Although on a plot-only level 'Four to Doomsday' is a bit long, and a bit of a drag at times, it does succeed in telling a story tinged with engaging ideas and concepts. The first two cliff-hangers rely not on a terrible fate for the Doctor, but on a revelation: the drama for much of 'Four to Doomsday' is the discovery of more and more of the details of the science fiction set up. One theme which emerges from this SF set up is that of 'difference' and 'alienness': the them\us split. Perception, and the different ways different people view 'others', is everywhere. There is Adric, in his usual, petulant self-important tone, making notably bigotted comments about what he sees as being the difference between men and women and girls. The whole premise of the plot is the fact that the spaceship is full of different cultures and races, collected from Earth at various points in history by the Urbankans. And although they are not fully developed, 'Four to Doomsday' touches on questions of how we define 'cultures', and whether it is possible that cultures can be recorded, and stored, and preserved in stasis. What the Urbankans fail to see is the speed with which culture changes: their ability to alter their appearance to become 'like' other cultures is flawed, because it does not allow for natural evolution and change, and also because it is only skin deep. Culture is more than just accent and clothing and native dances.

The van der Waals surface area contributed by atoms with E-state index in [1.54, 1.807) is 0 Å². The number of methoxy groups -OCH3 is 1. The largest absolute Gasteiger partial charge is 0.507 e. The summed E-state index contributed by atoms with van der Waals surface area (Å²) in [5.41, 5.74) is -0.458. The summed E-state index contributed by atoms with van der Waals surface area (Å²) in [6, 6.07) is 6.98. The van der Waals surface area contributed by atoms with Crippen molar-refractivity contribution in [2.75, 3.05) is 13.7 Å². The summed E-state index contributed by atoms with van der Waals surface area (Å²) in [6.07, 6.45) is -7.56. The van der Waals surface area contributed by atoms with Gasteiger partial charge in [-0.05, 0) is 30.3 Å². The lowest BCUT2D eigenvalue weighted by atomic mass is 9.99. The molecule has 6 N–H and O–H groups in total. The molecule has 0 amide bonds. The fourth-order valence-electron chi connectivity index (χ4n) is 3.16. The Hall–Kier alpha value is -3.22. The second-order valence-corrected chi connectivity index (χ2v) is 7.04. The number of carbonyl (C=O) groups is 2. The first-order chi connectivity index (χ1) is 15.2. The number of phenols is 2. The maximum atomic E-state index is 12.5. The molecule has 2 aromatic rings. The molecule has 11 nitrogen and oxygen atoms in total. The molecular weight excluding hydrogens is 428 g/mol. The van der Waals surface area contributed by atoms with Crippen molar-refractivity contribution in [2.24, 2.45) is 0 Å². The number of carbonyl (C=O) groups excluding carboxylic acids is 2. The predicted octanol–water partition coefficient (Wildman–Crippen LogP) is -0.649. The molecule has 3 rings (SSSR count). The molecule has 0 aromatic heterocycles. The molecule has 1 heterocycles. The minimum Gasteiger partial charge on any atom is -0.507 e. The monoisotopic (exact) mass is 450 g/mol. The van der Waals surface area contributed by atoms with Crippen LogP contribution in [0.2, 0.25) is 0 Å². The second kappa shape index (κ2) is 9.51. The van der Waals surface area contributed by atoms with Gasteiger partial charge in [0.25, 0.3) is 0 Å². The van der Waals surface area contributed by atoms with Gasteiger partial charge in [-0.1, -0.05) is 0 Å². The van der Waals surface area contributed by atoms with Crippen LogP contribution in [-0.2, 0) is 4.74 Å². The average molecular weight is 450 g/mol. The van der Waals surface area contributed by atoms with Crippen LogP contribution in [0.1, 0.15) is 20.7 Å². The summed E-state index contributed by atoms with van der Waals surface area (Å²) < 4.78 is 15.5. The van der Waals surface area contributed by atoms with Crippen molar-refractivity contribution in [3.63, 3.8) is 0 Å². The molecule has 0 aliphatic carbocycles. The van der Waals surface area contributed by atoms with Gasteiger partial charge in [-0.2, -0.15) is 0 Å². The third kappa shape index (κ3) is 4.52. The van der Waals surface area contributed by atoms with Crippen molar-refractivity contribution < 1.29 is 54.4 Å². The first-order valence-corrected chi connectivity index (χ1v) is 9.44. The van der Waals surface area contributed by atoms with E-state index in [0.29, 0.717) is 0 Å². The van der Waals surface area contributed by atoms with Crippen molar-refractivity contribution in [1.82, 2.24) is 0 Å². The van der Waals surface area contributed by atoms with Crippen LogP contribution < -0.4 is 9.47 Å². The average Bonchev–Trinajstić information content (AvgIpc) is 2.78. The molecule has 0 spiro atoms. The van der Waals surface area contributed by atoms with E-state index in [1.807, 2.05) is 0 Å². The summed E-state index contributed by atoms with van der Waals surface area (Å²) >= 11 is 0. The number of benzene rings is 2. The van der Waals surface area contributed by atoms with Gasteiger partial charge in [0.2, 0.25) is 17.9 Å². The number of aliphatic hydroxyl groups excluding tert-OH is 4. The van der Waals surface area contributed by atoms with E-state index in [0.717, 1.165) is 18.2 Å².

On other levels, 'Four to Doomsday' is classic Doctor Who hokum. Questions of race, culture, and class aside, there is no doubt that the Urbankans neatly fill the role of the classic, unambiguous, atypical, nasty Doctor Who aliens we see so frequently, and hopefully will see more of soon! Monarch's eloquent, mannered, and 'civilized' English diction, rather than making him sympathetic, simply makes him more sinister, and more alien. There is a superb line during episode two (when Adric and Nyssa are suffocating) where Enlightenment notes that Adric and Nyssa "have lungs", and Monarch replies with sadistic pleasure: "Let them remember that." Chilling.